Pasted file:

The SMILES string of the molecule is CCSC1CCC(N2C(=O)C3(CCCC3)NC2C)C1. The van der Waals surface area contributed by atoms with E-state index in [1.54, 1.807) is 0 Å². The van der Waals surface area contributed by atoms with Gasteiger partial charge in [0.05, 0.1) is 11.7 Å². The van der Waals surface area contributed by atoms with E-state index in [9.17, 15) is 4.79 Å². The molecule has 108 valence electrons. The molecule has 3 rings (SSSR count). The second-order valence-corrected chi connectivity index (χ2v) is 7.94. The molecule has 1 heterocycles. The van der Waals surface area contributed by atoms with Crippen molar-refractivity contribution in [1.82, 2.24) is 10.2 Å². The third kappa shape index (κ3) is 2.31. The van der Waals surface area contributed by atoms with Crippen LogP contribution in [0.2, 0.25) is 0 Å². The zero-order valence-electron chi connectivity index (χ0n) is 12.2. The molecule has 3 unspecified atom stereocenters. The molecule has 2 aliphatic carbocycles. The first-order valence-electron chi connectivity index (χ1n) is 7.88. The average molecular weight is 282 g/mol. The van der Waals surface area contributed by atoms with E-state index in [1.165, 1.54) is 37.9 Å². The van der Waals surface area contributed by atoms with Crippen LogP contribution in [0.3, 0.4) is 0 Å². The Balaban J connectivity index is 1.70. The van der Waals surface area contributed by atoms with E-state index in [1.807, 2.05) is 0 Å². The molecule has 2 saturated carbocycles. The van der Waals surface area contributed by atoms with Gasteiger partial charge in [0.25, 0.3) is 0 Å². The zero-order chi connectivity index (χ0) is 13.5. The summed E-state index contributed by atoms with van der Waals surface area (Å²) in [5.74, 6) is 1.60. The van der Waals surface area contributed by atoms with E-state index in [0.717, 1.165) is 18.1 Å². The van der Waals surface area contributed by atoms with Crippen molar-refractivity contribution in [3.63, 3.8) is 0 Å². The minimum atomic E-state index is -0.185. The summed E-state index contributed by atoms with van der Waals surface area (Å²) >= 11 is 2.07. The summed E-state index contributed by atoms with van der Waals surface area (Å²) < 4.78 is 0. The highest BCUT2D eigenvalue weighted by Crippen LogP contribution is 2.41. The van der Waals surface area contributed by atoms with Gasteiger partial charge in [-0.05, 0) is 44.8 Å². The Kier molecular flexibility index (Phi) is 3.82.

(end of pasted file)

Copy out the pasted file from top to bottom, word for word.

The SMILES string of the molecule is CCSC1CCC(N2C(=O)C3(CCCC3)NC2C)C1. The van der Waals surface area contributed by atoms with E-state index in [1.54, 1.807) is 0 Å². The van der Waals surface area contributed by atoms with Gasteiger partial charge in [0.05, 0.1) is 11.7 Å². The van der Waals surface area contributed by atoms with E-state index in [9.17, 15) is 4.79 Å². The molecule has 108 valence electrons. The molecule has 3 rings (SSSR count). The second-order valence-corrected chi connectivity index (χ2v) is 7.94. The molecule has 1 heterocycles. The van der Waals surface area contributed by atoms with Crippen molar-refractivity contribution in [1.82, 2.24) is 10.2 Å². The third kappa shape index (κ3) is 2.31. The van der Waals surface area contributed by atoms with Crippen LogP contribution in [0.2, 0.25) is 0 Å². The zero-order valence-electron chi connectivity index (χ0n) is 12.2. The molecule has 3 unspecified atom stereocenters. The molecule has 2 aliphatic carbocycles. The first-order valence-electron chi connectivity index (χ1n) is 7.88. The average molecular weight is 282 g/mol. The van der Waals surface area contributed by atoms with E-state index in [1.165, 1.54) is 37.9 Å². The van der Waals surface area contributed by atoms with Crippen LogP contribution in [0.3, 0.4) is 0 Å². The Balaban J connectivity index is 1.70. The van der Waals surface area contributed by atoms with E-state index in [1.807, 2.05) is 0 Å². The molecule has 2 saturated carbocycles. The van der Waals surface area contributed by atoms with Gasteiger partial charge in [0.25, 0.3) is 0 Å². The zero-order chi connectivity index (χ0) is 13.5. The summed E-state index contributed by atoms with van der Waals surface area (Å²) in [5.74, 6) is 1.60. The van der Waals surface area contributed by atoms with E-state index in [0.717, 1.165) is 18.1 Å². The van der Waals surface area contributed by atoms with Crippen molar-refractivity contribution in [3.63, 3.8) is 0 Å². The minimum atomic E-state index is -0.185. The summed E-state index contributed by atoms with van der Waals surface area (Å²) >= 11 is 2.07. The summed E-state index contributed by atoms with van der Waals surface area (Å²) < 4.78 is 0. The highest BCUT2D eigenvalue weighted by Crippen LogP contribution is 2.41. The van der Waals surface area contributed by atoms with Gasteiger partial charge in [-0.05, 0) is 44.8 Å². The Kier molecular flexibility index (Phi) is 3.82.